Saturday, July 21, 2007

Hierarchy update

UPDATED AND CORRECTED MONDAY, 23 JULY

For all you Church geeks, like myself, it is time for another wholly unnecessary hierarchy update. The backlog is still there and getting longer, especially with the Holy Father's penchant for moving bishops from smaller dioceses to larger dioceses. There have been four appointments since the last update. The first appointment, made on 12 June, moved Bishop Joseph Kurtz from Knoxville, Tennessee to Louisville, Kentucky, thus also making him an archbishop. The second appointment, made on 28 June, was of Peter Christensen, a priest of the Archdiocese of St. Paul-Minneapolis, as bishop of the Diocese of Superior, WI. The past few weeks have seen Archbishop Edwin O'Brien being taken from the Military Archdiocese and transferred to Baltimore to replace the now retired Cardinal Keeler and, in a move made earlier this week, Bishop David Allen Zubik, formerly the bishop of the Diocese of Green Bay, Wisconsin, is going back to his native Diocese of Pittsburgh, replacing Archbishop Donald Wuerl, who was installed last year in Washington, D.C.

Bishop Zubik

Including the Dioceses of Knoxville and Green Bay, along with the Military Archdiocese, the number of vacant dioceses has jumped from seven to ten since the last update. The remaining seven are the vacant dioceses: Des Moines, IA; St. Thomas, U.S. Virgin Islands; Shreveport, LA; Great Falls/Billings, MT; Little Rock, AR; New Ulm, MN; Birmingham, AL. With the retirements of Cardinal Keeler, Archbishop Kelly of Louisville, and Bishop Raphael Fliss of Surperior, WI, the number of ordinaries serving beyond the mandatory retirement age of 75 remained the same at ten. It must be noted that while it is mandatory for a bishop to submit his resignation at age 75, it is not mandatory for the Holy Father to accept it. Those now serving beyond 75 are two cardinal archbishops: Cardinals Maida and Egan of Detroit and New York respectively. The others are Bishops Balke of Crookston, MN; Leibrecht of Springfield/Cape Girardeau, MO; Mengeling of Lansing, MI; Yanta of Amarillo, TX, Murray of Kalamazoo, MI, Moynihan of Syracuse, NY, as well as Archbishops Lipscombe of Mobile, AL and Curtiss of Omaha, NE.

There are five bishops and archbishops who will turn 75 within a year. These ordinaries are: Bishops Cullen of Allentown, PA; D'Arcy of Ft. Wayne/South Bend, IN; Saltarelli of Wilimington, DE; Tafoya of Pueblo, CO. Additionally, Archbishop Hughes of New Orleans will turn 75 within the year. Archbishop Flynn of St. Paul-Minneapolis will also turn 75, but with the installation of John Nienstedt as his co-adjutor, there will be no vacancy in that archdiocese, but that accounts for the vacancy in the Diocese of New Ulm. So, that makes 25 dioceses, roughly 14% of all Roman Rite dioceses in the country that are vacant, overseen by a bishop 75 or older, or will have a bishop past retirement age within the year. The Diocese of Birmingham, AL, with EWTN operating within its boundaries, remains the longest vacancy in the history of the Catholic Church in the U.S. at 26 months. The retired bishop, His Excellency David Foley, remains as the administrator. It makes one wonder why his resignation was accepted more than two years ago!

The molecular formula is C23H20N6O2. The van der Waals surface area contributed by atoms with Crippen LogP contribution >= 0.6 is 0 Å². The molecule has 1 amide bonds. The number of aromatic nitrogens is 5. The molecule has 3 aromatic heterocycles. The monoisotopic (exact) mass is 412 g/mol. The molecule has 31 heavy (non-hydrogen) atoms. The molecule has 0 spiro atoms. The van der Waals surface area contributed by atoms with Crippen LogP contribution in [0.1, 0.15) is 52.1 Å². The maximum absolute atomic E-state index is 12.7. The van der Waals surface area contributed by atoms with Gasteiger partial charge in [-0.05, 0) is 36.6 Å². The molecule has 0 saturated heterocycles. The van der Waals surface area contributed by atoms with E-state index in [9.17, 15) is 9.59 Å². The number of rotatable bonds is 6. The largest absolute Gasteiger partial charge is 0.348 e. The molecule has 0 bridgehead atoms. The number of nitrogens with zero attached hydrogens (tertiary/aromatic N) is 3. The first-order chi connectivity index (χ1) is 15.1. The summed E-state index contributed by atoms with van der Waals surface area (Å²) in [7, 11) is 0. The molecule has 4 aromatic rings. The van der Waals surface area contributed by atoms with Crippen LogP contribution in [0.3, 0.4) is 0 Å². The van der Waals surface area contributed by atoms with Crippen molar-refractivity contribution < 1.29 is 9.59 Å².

One of the concerns expressed by the Holy Father both at the consistory he called in anticipation of the Synod of Bishops dedicated to the Eucharist and at the synod itself was the increasing number of retired bishops who are still in good health and able to serve. Cardinals do not become superannuated members of the Sacred College until they reach the age of 80. Putting these two issues together, it seems logical to assume that Pope Benedict XVI is not overly eager to accept resignations as soon as they are proffered by bishops turning 75, especially if they are cardinal archbishops of major metropolitan sees. If a bishop is capable and willing to continue his service beyond 75, it seems the Holy Father is disposed to allow such a prelate to continue.

As to the Sacred College of Cardinals, membership now stands at 183, with the passing of Angelo Cardinal Felici on 17 June 2007. However, there are now 78 members over age 80 who are superannuated and, therefore, unable to vote in any future conclave. This is an increase of two since the last update, with Cardinals Macharski, Pope John Paul II's hand-picked successor in Krakow, and Vithayathil reaching age eighty in recent months. This leaves five members of the Sacred College who are already 79 years old. Voting members of the college are limited to 120 (which the Pope can exceed anytime and for any reason, which Benedict is unlikely to do). Right now, the number of voting members, including the five who are 79, stands at 105. Hence, it is likely that there will be a consistory sometime in the near future, perhaps later this year, during which new cardinals, among whom will likely be Archbishops Wuerl and O'Brien, will be created. Another U.S. citizen, Archbishop John Foley, since leaving the Pontifical Council for Social Communications and becoming the Grand Master of the Equestrian Order of Holy Sepulcher of Jerusalem, also stands to receive his long overdue red hat from the Pope. So, the Holy Father can create 15 new cardinals this year without exceeding 120. However, just as Pope Benedict is unlikely to exceed 120 voting cardinals, he is just as unlikely to create cardinals just to get the number of voting members up to 120. So, there is your Church hierarchy update for a Saturday in July.

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